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Dave Doyle, CIO & SVP - IT, Regal Entertainment Group
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Boosting Cybersecurity with Big Data Analytics
For the billions of entities connected via IoT, traditional firewalls and skilled network security professionals do not guarantee network infrastructure security. The utilization of traditional and newer systems together makes the diagnosis of a breach of security difficult primarily due to the current system’s inability to process the immense data generated.
Defense resources comprising network device events, logging, file integrity monitoring, and compliance reporting, are limited in their monitoring and anomaly detection capabilities. The National Institute of Standards and Technology recommends continuous monitoring and real-time assessments through Big Data analytics. Application of predictive analytics with the optimization and automation of the existing SIEM systems are also recommended to find threat locations, leaked data identity, and destination.
Comprehensive visibility of both current and historical data for a company can help estimate the probability of cyber-attack. The massive volumes of data require companies to have high ingestion speed of massive volumes of data as possessed by the big data analytics tool Hadoop.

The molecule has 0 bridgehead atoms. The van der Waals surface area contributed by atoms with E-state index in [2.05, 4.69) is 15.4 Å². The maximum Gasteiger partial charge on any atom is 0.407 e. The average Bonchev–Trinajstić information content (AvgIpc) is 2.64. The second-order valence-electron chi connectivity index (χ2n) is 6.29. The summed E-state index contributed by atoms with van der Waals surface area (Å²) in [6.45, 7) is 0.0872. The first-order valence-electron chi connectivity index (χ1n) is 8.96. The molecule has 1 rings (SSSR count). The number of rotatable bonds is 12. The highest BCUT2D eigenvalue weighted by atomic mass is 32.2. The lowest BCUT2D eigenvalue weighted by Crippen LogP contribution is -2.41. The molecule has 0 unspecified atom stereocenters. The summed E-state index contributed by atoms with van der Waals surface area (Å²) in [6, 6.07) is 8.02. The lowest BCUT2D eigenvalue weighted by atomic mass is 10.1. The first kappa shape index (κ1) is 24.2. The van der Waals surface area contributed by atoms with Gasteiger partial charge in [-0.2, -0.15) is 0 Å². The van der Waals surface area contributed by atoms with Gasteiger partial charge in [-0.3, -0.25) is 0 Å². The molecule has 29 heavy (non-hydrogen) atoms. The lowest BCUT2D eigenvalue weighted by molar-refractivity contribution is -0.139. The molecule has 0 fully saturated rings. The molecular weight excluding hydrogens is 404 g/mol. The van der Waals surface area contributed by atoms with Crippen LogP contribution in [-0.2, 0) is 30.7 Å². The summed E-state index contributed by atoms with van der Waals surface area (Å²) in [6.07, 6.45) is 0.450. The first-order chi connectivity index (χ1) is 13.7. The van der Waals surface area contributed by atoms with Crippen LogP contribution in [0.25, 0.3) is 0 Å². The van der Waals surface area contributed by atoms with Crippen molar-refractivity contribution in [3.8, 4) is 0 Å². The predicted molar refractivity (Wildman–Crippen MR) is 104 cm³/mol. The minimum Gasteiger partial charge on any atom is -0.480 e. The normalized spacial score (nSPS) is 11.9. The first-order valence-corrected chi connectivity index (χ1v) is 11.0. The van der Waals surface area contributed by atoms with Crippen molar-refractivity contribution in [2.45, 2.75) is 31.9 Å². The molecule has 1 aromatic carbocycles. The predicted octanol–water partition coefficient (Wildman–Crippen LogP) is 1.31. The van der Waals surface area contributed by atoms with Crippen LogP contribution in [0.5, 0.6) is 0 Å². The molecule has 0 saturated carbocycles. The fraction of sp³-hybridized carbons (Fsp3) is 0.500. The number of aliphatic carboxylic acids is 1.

Data technologies in combination with data science and machine learning are considered preferable for the security of governmental and large organizations, with more than 90 percent of federal agencies intending to invest in big data technologies and more than 80 percent of big data users claiming threat reduction accomplishment. Despite billions of dollars worth of estimated growth, the global cyber security market faces obstacles such as lack of skilled workforce and adequate infrastructure. Consequently, developing economies should encourage investment in big data analytics tools, infrastructure, and education to maintain growth in areas such as mobile/cloud security, threat intelligence, and security analytics, to inspire innovation.